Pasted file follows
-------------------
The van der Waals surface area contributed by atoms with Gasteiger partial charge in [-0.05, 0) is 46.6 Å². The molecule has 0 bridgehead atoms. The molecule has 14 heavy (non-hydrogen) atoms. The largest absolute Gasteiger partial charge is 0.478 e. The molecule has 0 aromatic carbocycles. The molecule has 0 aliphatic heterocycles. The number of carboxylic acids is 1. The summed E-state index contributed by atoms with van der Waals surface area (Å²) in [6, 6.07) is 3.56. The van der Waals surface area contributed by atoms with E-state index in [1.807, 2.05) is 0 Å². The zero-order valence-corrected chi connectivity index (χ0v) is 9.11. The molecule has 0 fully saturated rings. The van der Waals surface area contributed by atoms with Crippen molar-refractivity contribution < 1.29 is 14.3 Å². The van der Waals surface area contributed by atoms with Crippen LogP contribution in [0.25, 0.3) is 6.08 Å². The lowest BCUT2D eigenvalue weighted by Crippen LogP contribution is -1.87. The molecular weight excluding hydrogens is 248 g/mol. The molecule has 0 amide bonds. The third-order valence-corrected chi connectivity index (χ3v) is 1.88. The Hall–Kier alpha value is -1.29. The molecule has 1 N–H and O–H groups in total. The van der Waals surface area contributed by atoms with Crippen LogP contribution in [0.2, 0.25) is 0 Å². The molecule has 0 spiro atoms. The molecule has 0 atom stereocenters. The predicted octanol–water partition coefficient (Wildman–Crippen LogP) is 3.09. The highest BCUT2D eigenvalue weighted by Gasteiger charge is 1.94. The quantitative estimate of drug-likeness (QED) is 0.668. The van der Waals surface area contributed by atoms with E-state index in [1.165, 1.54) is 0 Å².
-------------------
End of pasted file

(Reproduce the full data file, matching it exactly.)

The van der Waals surface area contributed by atoms with Gasteiger partial charge in [-0.05, 0) is 46.6 Å². The molecule has 0 bridgehead atoms. The molecule has 14 heavy (non-hydrogen) atoms. The largest absolute Gasteiger partial charge is 0.478 e. The molecule has 0 aromatic carbocycles. The molecule has 0 aliphatic heterocycles. The number of carboxylic acids is 1. The summed E-state index contributed by atoms with van der Waals surface area (Å²) in [6, 6.07) is 3.56. The van der Waals surface area contributed by atoms with E-state index in [1.807, 2.05) is 0 Å². The zero-order valence-corrected chi connectivity index (χ0v) is 9.11. The molecule has 0 fully saturated rings. The van der Waals surface area contributed by atoms with Crippen molar-refractivity contribution < 1.29 is 14.3 Å². The van der Waals surface area contributed by atoms with Crippen LogP contribution in [0.25, 0.3) is 6.08 Å². The lowest BCUT2D eigenvalue weighted by Crippen LogP contribution is -1.87. The molecular weight excluding hydrogens is 248 g/mol. The molecule has 0 amide bonds. The third-order valence-corrected chi connectivity index (χ3v) is 1.88. The Hall–Kier alpha value is -1.29. The molecule has 1 N–H and O–H groups in total. The van der Waals surface area contributed by atoms with Crippen LogP contribution in [0.2, 0.25) is 0 Å². The molecule has 0 spiro atoms. The molecule has 0 atom stereocenters. The predicted octanol–water partition coefficient (Wildman–Crippen LogP) is 3.09. The highest BCUT2D eigenvalue weighted by Gasteiger charge is 1.94. The quantitative estimate of drug-likeness (QED) is 0.668. The van der Waals surface area contributed by atoms with E-state index in [1.165, 1.54) is 0 Å².